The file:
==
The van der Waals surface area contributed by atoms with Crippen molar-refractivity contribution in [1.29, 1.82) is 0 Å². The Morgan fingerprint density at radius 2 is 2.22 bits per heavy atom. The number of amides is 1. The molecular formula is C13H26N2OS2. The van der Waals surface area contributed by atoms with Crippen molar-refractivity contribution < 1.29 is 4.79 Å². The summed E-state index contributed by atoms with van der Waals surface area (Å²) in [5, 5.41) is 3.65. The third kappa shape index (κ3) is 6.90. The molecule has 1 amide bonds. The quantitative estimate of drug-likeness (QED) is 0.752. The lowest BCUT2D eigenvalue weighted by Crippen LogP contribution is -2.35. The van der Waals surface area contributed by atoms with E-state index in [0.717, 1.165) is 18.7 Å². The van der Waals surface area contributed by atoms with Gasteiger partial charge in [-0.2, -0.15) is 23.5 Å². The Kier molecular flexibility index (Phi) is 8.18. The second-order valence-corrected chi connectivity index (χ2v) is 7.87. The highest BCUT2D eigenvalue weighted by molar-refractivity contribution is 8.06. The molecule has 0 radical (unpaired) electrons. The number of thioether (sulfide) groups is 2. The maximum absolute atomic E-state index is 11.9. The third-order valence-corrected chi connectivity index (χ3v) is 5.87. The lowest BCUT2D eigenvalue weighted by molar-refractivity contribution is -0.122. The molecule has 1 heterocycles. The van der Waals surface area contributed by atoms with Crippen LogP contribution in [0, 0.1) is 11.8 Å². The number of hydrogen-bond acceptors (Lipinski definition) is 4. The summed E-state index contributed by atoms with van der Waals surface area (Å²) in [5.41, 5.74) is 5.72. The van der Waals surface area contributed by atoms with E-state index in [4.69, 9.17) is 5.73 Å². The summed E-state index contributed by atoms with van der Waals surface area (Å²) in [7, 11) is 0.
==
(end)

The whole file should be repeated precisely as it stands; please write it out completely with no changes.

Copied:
The van der Waals surface area contributed by atoms with Crippen molar-refractivity contribution in [1.29, 1.82) is 0 Å². The Morgan fingerprint density at radius 2 is 2.22 bits per heavy atom. The number of amides is 1. The molecular formula is C13H26N2OS2. The van der Waals surface area contributed by atoms with Crippen molar-refractivity contribution < 1.29 is 4.79 Å². The summed E-state index contributed by atoms with van der Waals surface area (Å²) in [5, 5.41) is 3.65. The third kappa shape index (κ3) is 6.90. The molecule has 1 amide bonds. The quantitative estimate of drug-likeness (QED) is 0.752. The lowest BCUT2D eigenvalue weighted by Crippen LogP contribution is -2.35. The van der Waals surface area contributed by atoms with E-state index in [0.717, 1.165) is 18.7 Å². The van der Waals surface area contributed by atoms with Gasteiger partial charge in [-0.2, -0.15) is 23.5 Å². The Kier molecular flexibility index (Phi) is 8.18. The second-order valence-corrected chi connectivity index (χ2v) is 7.87. The highest BCUT2D eigenvalue weighted by molar-refractivity contribution is 8.06. The molecule has 0 radical (unpaired) electrons. The number of thioether (sulfide) groups is 2. The maximum absolute atomic E-state index is 11.9. The third-order valence-corrected chi connectivity index (χ3v) is 5.87. The lowest BCUT2D eigenvalue weighted by molar-refractivity contribution is -0.122. The molecule has 1 heterocycles. The van der Waals surface area contributed by atoms with Crippen LogP contribution in [0, 0.1) is 11.8 Å². The number of hydrogen-bond acceptors (Lipinski definition) is 4. The summed E-state index contributed by atoms with van der Waals surface area (Å²) in [5.41, 5.74) is 5.72. The van der Waals surface area contributed by atoms with E-state index in [4.69, 9.17) is 5.73 Å². The summed E-state index contributed by atoms with van der Waals surface area (Å²) in [7, 11) is 0.